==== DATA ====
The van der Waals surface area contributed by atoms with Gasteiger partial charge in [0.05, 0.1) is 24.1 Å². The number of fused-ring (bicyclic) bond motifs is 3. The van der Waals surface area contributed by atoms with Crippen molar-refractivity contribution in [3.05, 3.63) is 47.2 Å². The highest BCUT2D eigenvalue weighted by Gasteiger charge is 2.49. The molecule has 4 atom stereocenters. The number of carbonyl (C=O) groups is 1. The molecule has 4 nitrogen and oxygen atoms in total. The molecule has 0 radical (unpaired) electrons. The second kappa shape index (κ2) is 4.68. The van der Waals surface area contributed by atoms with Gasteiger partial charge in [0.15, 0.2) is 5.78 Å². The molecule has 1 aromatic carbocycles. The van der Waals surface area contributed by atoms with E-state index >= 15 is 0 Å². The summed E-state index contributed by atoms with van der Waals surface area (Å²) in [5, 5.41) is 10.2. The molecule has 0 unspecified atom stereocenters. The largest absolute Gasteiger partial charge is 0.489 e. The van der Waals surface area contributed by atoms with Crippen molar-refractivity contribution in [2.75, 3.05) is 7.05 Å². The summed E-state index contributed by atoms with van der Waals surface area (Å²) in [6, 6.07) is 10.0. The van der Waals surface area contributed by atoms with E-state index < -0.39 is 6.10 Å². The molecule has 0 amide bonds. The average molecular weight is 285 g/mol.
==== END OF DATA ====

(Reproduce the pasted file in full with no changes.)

The van der Waals surface area contributed by atoms with Gasteiger partial charge in [0.05, 0.1) is 24.1 Å². The number of fused-ring (bicyclic) bond motifs is 3. The van der Waals surface area contributed by atoms with Crippen molar-refractivity contribution in [3.05, 3.63) is 47.2 Å². The highest BCUT2D eigenvalue weighted by Gasteiger charge is 2.49. The molecule has 4 atom stereocenters. The number of carbonyl (C=O) groups is 1. The molecule has 4 nitrogen and oxygen atoms in total. The molecule has 0 radical (unpaired) electrons. The second kappa shape index (κ2) is 4.68. The van der Waals surface area contributed by atoms with Gasteiger partial charge in [0.15, 0.2) is 5.78 Å². The molecule has 1 aromatic carbocycles. The van der Waals surface area contributed by atoms with E-state index >= 15 is 0 Å². The summed E-state index contributed by atoms with van der Waals surface area (Å²) in [5, 5.41) is 10.2. The molecule has 0 unspecified atom stereocenters. The largest absolute Gasteiger partial charge is 0.489 e. The van der Waals surface area contributed by atoms with Crippen molar-refractivity contribution in [2.75, 3.05) is 7.05 Å². The summed E-state index contributed by atoms with van der Waals surface area (Å²) in [6, 6.07) is 10.0. The van der Waals surface area contributed by atoms with E-state index < -0.39 is 6.10 Å². The molecule has 0 amide bonds. The average molecular weight is 285 g/mol.